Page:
Three news-aggregation articles at Liberty Headlines, by Quin Hillyer (links to the full articles embedded in the bolded headlines);

Ending “Sue and Settle” at EPAIn a major blow against what conservatives long have called an abusive and lawless practice, Environmental Protection Agency Administrator Scott Pruitt on Monday ordered his personnel to end an (il)legal strategy known as “sue and settle.”

“The days of regulation through litigation are over,” said Pruitt, who in his earlier role as attorney general of Oklahoma had fought court battles, some of them quite successful, against the Obama Administration’s “sue and settle” (henceforth, “S&S”) practices.

The Obama team, especially at EPA, had used S&S as a backdoor way to impose regulations not clearly intended by Congress – all without conducting the usual, open-to-the-public, rule-making process otherwise required by law….

Conservatives demand protection for intellectual propertyThe Conservative Action Project (CAP), a loose affiliation of dozens of conservative leaders, released a policy memo Tuesday calling for a re-establishment of U.S. economic competitiveness, along with more aggressive protection of U.S. intellectual property.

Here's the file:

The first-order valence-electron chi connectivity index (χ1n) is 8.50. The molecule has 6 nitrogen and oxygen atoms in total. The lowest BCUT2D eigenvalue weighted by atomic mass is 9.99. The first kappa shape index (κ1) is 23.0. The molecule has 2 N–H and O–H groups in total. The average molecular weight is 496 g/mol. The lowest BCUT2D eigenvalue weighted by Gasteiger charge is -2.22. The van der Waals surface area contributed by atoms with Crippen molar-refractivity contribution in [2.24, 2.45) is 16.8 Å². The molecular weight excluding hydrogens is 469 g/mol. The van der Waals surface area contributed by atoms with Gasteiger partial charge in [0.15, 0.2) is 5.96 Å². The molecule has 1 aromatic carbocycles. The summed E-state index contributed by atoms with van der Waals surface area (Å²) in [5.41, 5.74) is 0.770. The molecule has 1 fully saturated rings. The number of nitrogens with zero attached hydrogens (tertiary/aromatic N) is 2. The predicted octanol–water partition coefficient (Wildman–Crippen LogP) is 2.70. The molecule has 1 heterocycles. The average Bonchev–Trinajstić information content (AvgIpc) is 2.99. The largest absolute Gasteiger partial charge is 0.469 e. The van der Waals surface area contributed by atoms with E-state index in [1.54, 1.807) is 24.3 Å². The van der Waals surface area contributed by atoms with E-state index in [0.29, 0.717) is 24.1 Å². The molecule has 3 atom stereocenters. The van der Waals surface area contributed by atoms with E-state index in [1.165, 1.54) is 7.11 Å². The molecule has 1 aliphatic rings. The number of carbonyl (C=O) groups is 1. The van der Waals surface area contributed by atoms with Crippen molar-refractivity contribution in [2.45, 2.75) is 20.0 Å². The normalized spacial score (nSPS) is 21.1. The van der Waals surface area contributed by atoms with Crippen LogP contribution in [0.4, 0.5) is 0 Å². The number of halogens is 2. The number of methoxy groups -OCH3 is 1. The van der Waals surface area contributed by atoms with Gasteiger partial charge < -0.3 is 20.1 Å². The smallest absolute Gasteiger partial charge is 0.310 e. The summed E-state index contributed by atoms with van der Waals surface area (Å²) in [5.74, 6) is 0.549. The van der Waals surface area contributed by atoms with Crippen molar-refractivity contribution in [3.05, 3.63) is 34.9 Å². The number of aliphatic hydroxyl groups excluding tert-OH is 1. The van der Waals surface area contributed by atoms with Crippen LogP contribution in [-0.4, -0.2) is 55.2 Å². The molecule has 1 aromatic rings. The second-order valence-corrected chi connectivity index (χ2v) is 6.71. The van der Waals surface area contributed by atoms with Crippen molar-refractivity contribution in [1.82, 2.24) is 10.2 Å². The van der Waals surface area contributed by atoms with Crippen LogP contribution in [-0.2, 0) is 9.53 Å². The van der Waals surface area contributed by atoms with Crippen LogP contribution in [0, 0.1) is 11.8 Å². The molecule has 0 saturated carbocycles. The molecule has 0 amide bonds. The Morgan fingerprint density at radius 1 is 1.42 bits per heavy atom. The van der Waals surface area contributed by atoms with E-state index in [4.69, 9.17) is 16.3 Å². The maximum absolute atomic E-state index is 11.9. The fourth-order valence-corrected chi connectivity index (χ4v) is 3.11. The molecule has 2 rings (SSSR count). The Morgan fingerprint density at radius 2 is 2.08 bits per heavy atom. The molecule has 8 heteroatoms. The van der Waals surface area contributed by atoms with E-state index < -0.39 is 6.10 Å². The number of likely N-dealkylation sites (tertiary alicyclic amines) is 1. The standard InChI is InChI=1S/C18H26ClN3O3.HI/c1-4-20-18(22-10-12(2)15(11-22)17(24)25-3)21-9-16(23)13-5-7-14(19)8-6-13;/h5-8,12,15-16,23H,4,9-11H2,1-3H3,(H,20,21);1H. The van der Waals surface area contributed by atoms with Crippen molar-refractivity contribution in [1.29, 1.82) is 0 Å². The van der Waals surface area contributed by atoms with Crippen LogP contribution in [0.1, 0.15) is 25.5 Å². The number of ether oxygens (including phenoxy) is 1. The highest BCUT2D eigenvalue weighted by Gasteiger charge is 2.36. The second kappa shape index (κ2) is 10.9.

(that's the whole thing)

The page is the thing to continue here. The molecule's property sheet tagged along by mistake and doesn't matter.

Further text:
The memo never mentions the late Obama administration, but the message between the lines is a direct rebuke to Obama’s policies and legacy….

Backlash against Biloxi for banning “Mockingbird”decision by the Biloxi, Mississippi school board to remove the novel To Kill a Mockingbird from its 8th grade curriculum is earning backlash, both angry and mocking, from writers and pundits across the country and across the political spectrum.

“There is some language in the book that makes people uncomfortable, and we can teach the same lesson with other books,” explained school board vice president Kenny Holloway.

The book has been challenged and banned by various school systems numerous timessince its 1960 publication, including Virginia’s Accomack County School District last year, often for its frequent use (in realistic 1930s-era conversation) of the word “nig***.” But the decision, and explanation, was met with widespread derision….

 

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